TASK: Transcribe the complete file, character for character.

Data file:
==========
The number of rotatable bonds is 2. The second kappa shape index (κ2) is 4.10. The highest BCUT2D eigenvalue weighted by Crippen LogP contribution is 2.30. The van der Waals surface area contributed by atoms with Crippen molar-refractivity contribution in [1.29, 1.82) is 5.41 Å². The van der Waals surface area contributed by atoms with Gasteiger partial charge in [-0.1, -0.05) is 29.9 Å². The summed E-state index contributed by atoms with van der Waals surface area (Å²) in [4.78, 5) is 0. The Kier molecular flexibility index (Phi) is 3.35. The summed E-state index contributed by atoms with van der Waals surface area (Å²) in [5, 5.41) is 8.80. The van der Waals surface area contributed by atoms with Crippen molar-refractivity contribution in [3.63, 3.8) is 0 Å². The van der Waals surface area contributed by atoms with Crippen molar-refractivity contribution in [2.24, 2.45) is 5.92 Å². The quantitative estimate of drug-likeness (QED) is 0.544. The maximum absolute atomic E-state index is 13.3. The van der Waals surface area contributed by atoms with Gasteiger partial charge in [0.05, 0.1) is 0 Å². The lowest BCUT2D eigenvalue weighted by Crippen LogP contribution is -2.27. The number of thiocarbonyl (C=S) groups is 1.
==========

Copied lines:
The number of rotatable bonds is 2. The second kappa shape index (κ2) is 4.10. The highest BCUT2D eigenvalue weighted by Crippen LogP contribution is 2.30. The van der Waals surface area contributed by atoms with Crippen molar-refractivity contribution in [1.29, 1.82) is 5.41 Å². The van der Waals surface area contributed by atoms with Gasteiger partial charge in [-0.1, -0.05) is 29.9 Å². The summed E-state index contributed by atoms with van der Waals surface area (Å²) in [4.78, 5) is 0. The Kier molecular flexibility index (Phi) is 3.35. The summed E-state index contributed by atoms with van der Waals surface area (Å²) in [5, 5.41) is 8.80. The van der Waals surface area contributed by atoms with Crippen molar-refractivity contribution in [3.63, 3.8) is 0 Å². The van der Waals surface area contributed by atoms with Crippen molar-refractivity contribution in [2.24, 2.45) is 5.92 Å². The quantitative estimate of drug-likeness (QED) is 0.544. The maximum absolute atomic E-state index is 13.3. The van der Waals surface area contributed by atoms with Gasteiger partial charge in [0.05, 0.1) is 0 Å². The lowest BCUT2D eigenvalue weighted by Crippen LogP contribution is -2.27. The number of thiocarbonyl (C=S) groups is 1.